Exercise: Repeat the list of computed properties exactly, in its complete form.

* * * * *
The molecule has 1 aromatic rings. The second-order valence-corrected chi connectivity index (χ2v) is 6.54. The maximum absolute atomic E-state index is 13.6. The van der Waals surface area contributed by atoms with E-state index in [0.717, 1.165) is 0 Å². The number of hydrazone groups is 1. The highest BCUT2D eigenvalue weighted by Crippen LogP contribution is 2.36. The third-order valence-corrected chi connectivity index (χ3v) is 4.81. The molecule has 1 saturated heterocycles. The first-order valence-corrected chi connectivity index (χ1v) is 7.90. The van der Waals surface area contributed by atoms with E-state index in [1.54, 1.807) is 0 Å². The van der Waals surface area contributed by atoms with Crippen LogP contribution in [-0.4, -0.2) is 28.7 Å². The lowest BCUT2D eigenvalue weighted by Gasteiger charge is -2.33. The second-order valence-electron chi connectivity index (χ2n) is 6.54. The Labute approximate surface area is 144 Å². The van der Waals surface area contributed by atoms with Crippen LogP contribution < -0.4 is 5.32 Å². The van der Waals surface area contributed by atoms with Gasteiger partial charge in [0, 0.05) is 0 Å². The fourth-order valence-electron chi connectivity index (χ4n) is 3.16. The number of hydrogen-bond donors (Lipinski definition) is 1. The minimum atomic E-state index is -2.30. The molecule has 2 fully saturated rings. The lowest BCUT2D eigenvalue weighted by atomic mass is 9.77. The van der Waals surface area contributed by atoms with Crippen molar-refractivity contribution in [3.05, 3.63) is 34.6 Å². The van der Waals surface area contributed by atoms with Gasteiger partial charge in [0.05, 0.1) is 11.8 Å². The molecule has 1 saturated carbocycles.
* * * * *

The molecule has 1 aromatic rings. The second-order valence-corrected chi connectivity index (χ2v) is 6.54. The maximum absolute atomic E-state index is 13.6. The van der Waals surface area contributed by atoms with E-state index in [0.717, 1.165) is 0 Å². The number of hydrazone groups is 1. The highest BCUT2D eigenvalue weighted by Crippen LogP contribution is 2.36. The third-order valence-corrected chi connectivity index (χ3v) is 4.81. The molecule has 1 saturated heterocycles. The first-order valence-corrected chi connectivity index (χ1v) is 7.90. The van der Waals surface area contributed by atoms with E-state index in [1.54, 1.807) is 0 Å². The van der Waals surface area contributed by atoms with Crippen LogP contribution in [-0.4, -0.2) is 28.7 Å². The lowest BCUT2D eigenvalue weighted by Gasteiger charge is -2.33. The second-order valence-electron chi connectivity index (χ2n) is 6.54. The Labute approximate surface area is 144 Å². The van der Waals surface area contributed by atoms with Crippen LogP contribution < -0.4 is 5.32 Å². The van der Waals surface area contributed by atoms with Gasteiger partial charge in [0, 0.05) is 0 Å². The fourth-order valence-electron chi connectivity index (χ4n) is 3.16. The number of hydrogen-bond donors (Lipinski definition) is 1. The minimum atomic E-state index is -2.30. The molecule has 2 fully saturated rings. The lowest BCUT2D eigenvalue weighted by atomic mass is 9.77. The van der Waals surface area contributed by atoms with Crippen molar-refractivity contribution in [3.05, 3.63) is 34.6 Å². The van der Waals surface area contributed by atoms with Gasteiger partial charge in [0.05, 0.1) is 11.8 Å². The molecule has 1 saturated carbocycles.